A proposal to mandate uniforms in Broward schools isn’t generating much excitement or opposition, so the School Board now wants to hear more from the public before moving forward.
The School Board rejected a proposal Tuesday from Board member Daniel Foganholi to start developing a new policy that would mandate all K-12 students wear “unified dress,” such as solid, colored, collared shirts with solid, colored khakis, shorts or skirts.
Instead, the board supported a substitute request by Board member Debbi Hixon to survey parents, student, school staff and community members to get feedback.
Superintendent Peter Licata said after the meeting the survey should be out within the next three weeks. He said the district will also seek input from its advisory committees.
Foganholi asked the School Board to start the rule-making process to develop a policy on school uniforms, a process that also would have required public feedback. But School Board member Allen Zeman said beginning rule-making might give the impression that the School Board already supports the idea.
While most board members said they weren’t personally opposed to the idea of uniforms, they feared a repeat of their botched effort last year to mandate clear backpacks without knowing whether the public wanted it. Parents overwhelmingly opposed it, the requirement was dropped.
“I believe with public sentiment, a lot of great things can happen and without public sentiment, everything’s just too hard,” Zeman said. “And I don’t hear public sentiment for this yet.”
But unlike the clear backpack proposal, there’s not clear opposition either.
Many elementary and some middle schools already have school uniform requirements, although high schools have for the most part avoided mandating them. They are common in charter and private schools.
Only about a half-dozen speakers weighed in on the proposal, and there was no clear consensus.
Parent Jacqui Luscombe said her children used to attend charter schools, and one reason she moved them to district-run schools was she had been spending a lot of money on uniforms.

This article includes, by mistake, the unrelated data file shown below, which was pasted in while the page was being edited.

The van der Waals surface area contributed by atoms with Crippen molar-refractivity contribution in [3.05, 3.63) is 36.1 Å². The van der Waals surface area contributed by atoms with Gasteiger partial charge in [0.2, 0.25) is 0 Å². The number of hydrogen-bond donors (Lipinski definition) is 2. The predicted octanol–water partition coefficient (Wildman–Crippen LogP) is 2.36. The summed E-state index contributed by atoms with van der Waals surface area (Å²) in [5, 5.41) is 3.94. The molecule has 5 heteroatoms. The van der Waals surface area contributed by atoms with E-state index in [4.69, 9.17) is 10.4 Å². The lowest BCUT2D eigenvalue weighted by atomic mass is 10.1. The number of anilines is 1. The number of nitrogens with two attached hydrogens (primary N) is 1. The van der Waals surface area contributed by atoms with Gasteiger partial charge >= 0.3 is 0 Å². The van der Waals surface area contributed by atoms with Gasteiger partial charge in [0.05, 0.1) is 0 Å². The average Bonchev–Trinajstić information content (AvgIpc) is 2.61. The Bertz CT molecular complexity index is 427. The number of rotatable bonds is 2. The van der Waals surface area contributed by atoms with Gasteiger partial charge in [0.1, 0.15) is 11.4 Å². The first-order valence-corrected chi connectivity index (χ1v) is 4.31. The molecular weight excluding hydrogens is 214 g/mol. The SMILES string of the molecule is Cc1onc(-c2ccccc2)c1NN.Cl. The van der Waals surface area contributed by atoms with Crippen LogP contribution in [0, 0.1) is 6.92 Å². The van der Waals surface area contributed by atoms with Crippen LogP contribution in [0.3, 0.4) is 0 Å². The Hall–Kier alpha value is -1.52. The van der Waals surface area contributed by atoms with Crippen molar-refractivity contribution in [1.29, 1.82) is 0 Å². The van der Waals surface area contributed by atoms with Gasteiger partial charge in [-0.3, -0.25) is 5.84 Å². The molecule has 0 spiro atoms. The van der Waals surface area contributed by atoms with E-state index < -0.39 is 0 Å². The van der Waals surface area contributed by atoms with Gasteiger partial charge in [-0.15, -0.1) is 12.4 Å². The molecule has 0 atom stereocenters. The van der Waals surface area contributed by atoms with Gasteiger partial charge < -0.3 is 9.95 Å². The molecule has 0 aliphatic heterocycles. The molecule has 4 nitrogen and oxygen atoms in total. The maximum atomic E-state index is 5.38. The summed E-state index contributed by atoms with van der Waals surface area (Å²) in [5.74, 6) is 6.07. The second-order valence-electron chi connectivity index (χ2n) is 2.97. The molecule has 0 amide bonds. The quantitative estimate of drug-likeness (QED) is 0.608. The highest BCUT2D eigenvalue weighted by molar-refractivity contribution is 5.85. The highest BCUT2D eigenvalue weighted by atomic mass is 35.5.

“When you have growing children, every few months you are replacing those really expensive shirts and really expensive monogram shorts. It was ridiculous,” she said. “There is absolutely no evidence whatsoever that wearing a uniform had any bearing on the behavior challenges, the schools deal with those behaviors and academic outcomes for kids.”
Joy Cooper, mayor of Hallandale Beach, spoke in favor of school uniforms. She said she’s surprised that they’re required in some, but not all, Broward schools.
“I believe uniforms are creating an accountable, responsible environment that shows discipline without distraction,” she said.
Five board members voted to seek more public input before moving forward — Hixon, Zeman, Lori Alhadeff, Sarah Leonardi and Jeff Holness. Three dissented: Foganholi, Torey Alston and Brenda Fam. Nora Rupert was absent.
“While I am disheartened by delaying of this situation, I maintain an open mind and value the importance of obtaining more public input,” Foganholi said. “We must reach a point where we stop kicking the can down the road, deferring decisions and take action to enhance our district. Embracing change is hard, and it’s easy to stick with old practices that have been in place for years.
“Despite survey results coming in, I’m skeptical about whether this board possesses the determination to bring about any meaningful change,” Foganholi said.